Self-Reliance And Individualism
In recent decades of Emerson and Thoreau scholarship, there have been primarily two ways of situating the political orientation of their and especially Emerson’s writing: the first, and most widely held, proclaims Emerson’s status as an architect of democratic individualism. Generally supported by readings of “Circles,” “New England Reformers,” and “Self-Reliance,” scholars such as Richard Poirier, Sacvan Bercovitch, Stanley Cavell, and George Kateb have argued that Emerson's writing defines American democratic individuality as an endless process of personal renovation. It should not surprise anyone familiar with the subject that the term “individualism” has been used in a variety of ways, none of them necessarily in accord with the others. Common usage -at least in the United States - has tended to make “individualism” a term with very positive connotations, so positive in fact that one might easily find it among the common person's list of those things that can make us great. Indeed, that great common man, Ralph Waldo Emerson, remarked in 1844 that “the Union must be ideal in actual individualism.”
Although transcendentalism was never a rigorously systematic philosophy, it had some basic tenets that were generally shared by its adherents. The beliefs that God is immanent in man and nature and that individual intuition is the highest source of knowledge led to an optimistic emphasis on individualism, self-reliance, and rejection of traditional authority. The ideas of transcendentalism were most eloquently expressed by Ralph Waldo Emerson in such essays as “Nature” (1836), “Self-Reliance,” and “The Over Soul” (both 1841), and by Henry David Thoreau in his book “Walden” ( 1854).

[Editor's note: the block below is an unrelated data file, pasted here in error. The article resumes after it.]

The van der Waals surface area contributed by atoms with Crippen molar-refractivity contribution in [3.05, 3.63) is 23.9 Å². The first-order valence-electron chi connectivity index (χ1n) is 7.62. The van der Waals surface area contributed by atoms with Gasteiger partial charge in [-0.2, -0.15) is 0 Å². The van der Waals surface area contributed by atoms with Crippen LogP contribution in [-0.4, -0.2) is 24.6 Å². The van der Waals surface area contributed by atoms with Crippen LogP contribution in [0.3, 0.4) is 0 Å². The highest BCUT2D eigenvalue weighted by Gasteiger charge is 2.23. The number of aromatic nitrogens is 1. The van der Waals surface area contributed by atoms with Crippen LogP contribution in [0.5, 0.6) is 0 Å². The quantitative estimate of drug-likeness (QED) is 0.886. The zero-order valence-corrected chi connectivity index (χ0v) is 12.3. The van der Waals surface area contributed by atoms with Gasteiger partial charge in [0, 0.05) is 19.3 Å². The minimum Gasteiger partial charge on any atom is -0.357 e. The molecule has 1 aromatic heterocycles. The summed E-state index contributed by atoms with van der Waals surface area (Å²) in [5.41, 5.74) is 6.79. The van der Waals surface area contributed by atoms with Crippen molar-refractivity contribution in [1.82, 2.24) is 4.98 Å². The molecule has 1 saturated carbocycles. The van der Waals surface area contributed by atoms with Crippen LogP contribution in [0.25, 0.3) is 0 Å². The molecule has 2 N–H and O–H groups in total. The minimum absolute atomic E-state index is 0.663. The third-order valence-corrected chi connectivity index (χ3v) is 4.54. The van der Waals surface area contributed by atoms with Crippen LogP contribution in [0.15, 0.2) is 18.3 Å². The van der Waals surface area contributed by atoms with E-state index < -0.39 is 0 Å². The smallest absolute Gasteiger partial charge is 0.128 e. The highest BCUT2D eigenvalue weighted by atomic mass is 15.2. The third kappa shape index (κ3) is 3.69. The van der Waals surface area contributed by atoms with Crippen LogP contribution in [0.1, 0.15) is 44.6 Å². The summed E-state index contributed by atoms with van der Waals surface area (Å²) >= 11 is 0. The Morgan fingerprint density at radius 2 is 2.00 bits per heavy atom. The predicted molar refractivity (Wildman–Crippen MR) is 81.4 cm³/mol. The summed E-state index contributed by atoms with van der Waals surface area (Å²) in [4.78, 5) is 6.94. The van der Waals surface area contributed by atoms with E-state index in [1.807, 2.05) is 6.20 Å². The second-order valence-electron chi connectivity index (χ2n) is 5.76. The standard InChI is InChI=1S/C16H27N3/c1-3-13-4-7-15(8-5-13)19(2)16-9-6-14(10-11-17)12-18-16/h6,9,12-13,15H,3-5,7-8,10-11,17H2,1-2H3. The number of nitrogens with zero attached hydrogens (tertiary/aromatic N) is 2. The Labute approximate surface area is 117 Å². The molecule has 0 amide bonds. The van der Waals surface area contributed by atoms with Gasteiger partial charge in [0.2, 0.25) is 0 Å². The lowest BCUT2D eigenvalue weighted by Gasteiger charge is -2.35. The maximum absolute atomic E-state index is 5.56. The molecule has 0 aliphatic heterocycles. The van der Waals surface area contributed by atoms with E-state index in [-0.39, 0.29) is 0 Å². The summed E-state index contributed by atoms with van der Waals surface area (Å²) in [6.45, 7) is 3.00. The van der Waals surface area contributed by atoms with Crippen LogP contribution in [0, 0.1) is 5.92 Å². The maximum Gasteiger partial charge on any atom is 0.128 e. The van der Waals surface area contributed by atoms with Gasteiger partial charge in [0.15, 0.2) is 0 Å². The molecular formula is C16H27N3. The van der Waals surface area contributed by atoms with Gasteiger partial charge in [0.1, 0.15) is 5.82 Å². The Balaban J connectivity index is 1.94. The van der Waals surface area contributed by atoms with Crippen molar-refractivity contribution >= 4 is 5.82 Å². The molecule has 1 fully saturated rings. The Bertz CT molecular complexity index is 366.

Republican oratory provides a central means of personal and cultural renewal in Emerson’s “Circles,” the essay generally thought to mark a transition between the optimism of Nature and the melancholy of “Experience,” where Emerson confronts the fleeting duration of life and thought. Here is an extract from “Experience” itself:
“The simplest things are always better than curiosities. The most imposing
part of this Harrison celebration of the Fourth of July in Concord as in
Baltimore was this ball, 12 or 13 feet in diameter which as it mounts the
little heights & descends the little slopes of the road draws all eyes with
a certain sublime movement especially as the imagination is incessantly
addressed with its political significancy. So the Log Cabin is a lucky
Part of the “political significancy”of the ball’s up-and-down movement over the hilly terrain refers to the see-saw origins of the Log Cabin slogan. (Thoreau and Emerson’s political campaign) The campaign’s “lucky watchword” derived from the Whigs’ appropriation of an insult: a Democratic newspaper editor once claimed that the Whig candidate Henry Harrison would be happier drinking cider in a log cabin than working in the White House.
From where I stand, I tend to think that there are many writers and critics who regard what they call individualist liberalism and self-reliance as the root of many of the evils of the modern world, and the emphasis of their attack is on the individualist half of the term. Those who take this line often call themselves communitarians. In America the debate is confused because almost everyone on the left and centre now adopts communitarian rhetoric. Having accepted much of the economic counter-revolution of the past decade and a half, the main issue on which those with democratic standpoint are opposed to those with republican views calling them individualists. This is based on a false chain of reasoning which identifies individualism with self-interest and self-interest with selfishness. The last is a howler, as can be testified by anyone who has laboured for a charity, a good cause or any of the arts or religion, or merely to improve the lot of his or her own family and intimates.